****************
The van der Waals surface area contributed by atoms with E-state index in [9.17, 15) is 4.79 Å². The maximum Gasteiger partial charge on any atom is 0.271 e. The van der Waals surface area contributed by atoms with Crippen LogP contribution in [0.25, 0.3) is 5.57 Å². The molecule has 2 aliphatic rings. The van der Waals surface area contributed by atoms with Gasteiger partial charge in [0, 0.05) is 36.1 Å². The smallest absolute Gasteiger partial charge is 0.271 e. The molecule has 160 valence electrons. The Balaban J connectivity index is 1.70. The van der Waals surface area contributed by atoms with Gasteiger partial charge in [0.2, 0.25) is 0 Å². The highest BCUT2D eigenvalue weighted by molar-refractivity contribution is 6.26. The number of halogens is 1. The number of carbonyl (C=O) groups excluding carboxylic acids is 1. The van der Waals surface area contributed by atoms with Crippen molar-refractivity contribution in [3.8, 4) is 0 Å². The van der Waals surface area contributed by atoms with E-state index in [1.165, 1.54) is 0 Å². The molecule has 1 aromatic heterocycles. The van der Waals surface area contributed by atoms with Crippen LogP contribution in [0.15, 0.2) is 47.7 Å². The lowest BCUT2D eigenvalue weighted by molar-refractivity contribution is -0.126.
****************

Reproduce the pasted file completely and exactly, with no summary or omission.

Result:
The van der Waals surface area contributed by atoms with E-state index in [9.17, 15) is 4.79 Å². The maximum Gasteiger partial charge on any atom is 0.271 e. The van der Waals surface area contributed by atoms with Crippen LogP contribution in [0.25, 0.3) is 5.57 Å². The molecule has 2 aliphatic rings. The van der Waals surface area contributed by atoms with Gasteiger partial charge in [0, 0.05) is 36.1 Å². The smallest absolute Gasteiger partial charge is 0.271 e. The molecule has 160 valence electrons. The Balaban J connectivity index is 1.70. The van der Waals surface area contributed by atoms with Gasteiger partial charge in [0.2, 0.25) is 0 Å². The highest BCUT2D eigenvalue weighted by molar-refractivity contribution is 6.26. The number of halogens is 1. The number of carbonyl (C=O) groups excluding carboxylic acids is 1. The van der Waals surface area contributed by atoms with Crippen molar-refractivity contribution in [3.8, 4) is 0 Å². The van der Waals surface area contributed by atoms with E-state index in [1.165, 1.54) is 0 Å². The molecule has 1 aromatic heterocycles. The van der Waals surface area contributed by atoms with Crippen LogP contribution in [0.15, 0.2) is 47.7 Å². The lowest BCUT2D eigenvalue weighted by molar-refractivity contribution is -0.126.